PubMed

    Berardo, Alberto; Claeys, Erik; Vossen, Els; Leroy, Frédéric; De Smet, Stefaan

    2015-08-01

    The effect of hydrogen peroxide-induced protein oxidation and pH (4.8 and 5.2) on meat proteolysis was investigated in a meat model system for dry fermented sausages. In oxidised samples, increased protein carbonyl contents and decreased thiol concentrations were found. The initial concentration of protein carbonyls was significantly lower in oxidised samples at pH4.8 than in ones at pH5.2, but after ten days comparable levels were reached. The inhibition of proteolysis by the addition of a protease inhibitor cocktail did not influence protein oxidation. Yet, proteolysis was negatively affected by low pH values as well as by oxidation, resulting in a reduced release of amino acids during ripening.

  14. Brain Activity, Personality Traits and Affect: Electrocortical Activity in Reaction to Affective Film Stimuli

    NASA Astrophysics Data System (ADS)

    Makvand Hosseini, Sh.; Azad Fallah, P.; Rasoolzadeh Tabatabaei, S. K.; Ghannadyan Ladani, S. H.; Heise, C.

    We studied the patterns of activation over the cerebral cortex in reaction to affective film stimuli in four groups of extroverts, introverts, neurotics and emotionally stables. Measures of extraversion and neuroticism were collected and resting EEG was recorded from 40 right handed undergraduate female students (19-23) on one occasion for five 30s periods in baseline condition and in affective states. Mean log-transformed absolute alpha power was extracted from 12 electrode sites and analyzed. Patterns of activation were different in personality groups. Different patterns of asymmetries were observed in personality groups in reaction to affective stimuli. Results were partly consistent with approach and withdrawal model and provided supportive evidence for the role of right frontal asymmetry in negative affects in two groups (introverts and emotionally stables) as well as the role of right central asymmetry (increase on right and decrease on left) in active affective states (anxiety and happiness) in all personality groups. Results were also emphasized on the role of decrease activity relative to baseline in cortical regions (bilaterally in frontal and unilaterally in left parietal and temporal regions) in moderating of positive and negative emotion.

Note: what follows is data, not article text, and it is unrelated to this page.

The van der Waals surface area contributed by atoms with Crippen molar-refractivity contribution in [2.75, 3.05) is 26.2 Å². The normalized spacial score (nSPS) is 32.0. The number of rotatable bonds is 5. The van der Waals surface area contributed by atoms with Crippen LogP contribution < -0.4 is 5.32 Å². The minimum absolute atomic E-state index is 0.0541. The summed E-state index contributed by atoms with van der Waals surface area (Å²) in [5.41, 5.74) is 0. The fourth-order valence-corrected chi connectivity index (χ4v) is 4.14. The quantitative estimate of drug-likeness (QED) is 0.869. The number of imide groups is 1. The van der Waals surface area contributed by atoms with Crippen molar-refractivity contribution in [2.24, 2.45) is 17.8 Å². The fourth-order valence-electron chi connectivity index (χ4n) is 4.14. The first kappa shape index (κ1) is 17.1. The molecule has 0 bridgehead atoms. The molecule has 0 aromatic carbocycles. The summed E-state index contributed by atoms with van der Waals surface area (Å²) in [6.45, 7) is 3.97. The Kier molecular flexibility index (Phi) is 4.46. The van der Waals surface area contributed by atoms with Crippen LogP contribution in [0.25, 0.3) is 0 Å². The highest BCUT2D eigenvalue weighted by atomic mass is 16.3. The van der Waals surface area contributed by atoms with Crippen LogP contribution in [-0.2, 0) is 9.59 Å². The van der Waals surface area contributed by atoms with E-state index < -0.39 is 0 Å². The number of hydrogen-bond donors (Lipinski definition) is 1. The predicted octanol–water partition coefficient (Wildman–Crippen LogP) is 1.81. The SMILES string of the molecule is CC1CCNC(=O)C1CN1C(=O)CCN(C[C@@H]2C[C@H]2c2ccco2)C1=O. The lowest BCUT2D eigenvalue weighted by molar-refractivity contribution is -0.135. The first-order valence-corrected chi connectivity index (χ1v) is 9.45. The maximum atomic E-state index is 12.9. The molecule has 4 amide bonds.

15. Nitrogen Assimilation and Protein Synthesis in Wheat Seedlings as Affected by Mineral Nutrition. II. Micronutrients 1

    PubMed Central

    Harper, James E.; Paulsen, Gary M.

    1969-01-01

    Activity of nitrate reductase from Triticum aestivum L. seedlings was decreased by deficiencies of molybdenum, zinc, and chlorine. Nitrate accumulated in molybdenum-deficient seedlings, declined in zinc-deficient seedlings, and was unaffected by the other micronutrient treatments. Glutamic acid dehydrogenase activity was decreased by deficiency of molybdenum, the only nutrient that affected the enzyme. Glutamine synthetase activity was decreased only by copper deficiency, and glutamic-oxaloacetic transaminase was not affected by any micronutrient deficiencies. Incorporation of 14C-leucine into protein by wheat seedlings was increased by molybdenum deficiency, apparently because of decreased inhibition from endogenous amino acids, and was decreased by copper deficiency. Protein content was not affected significantly by the micronutrient treatments. PMID:16657114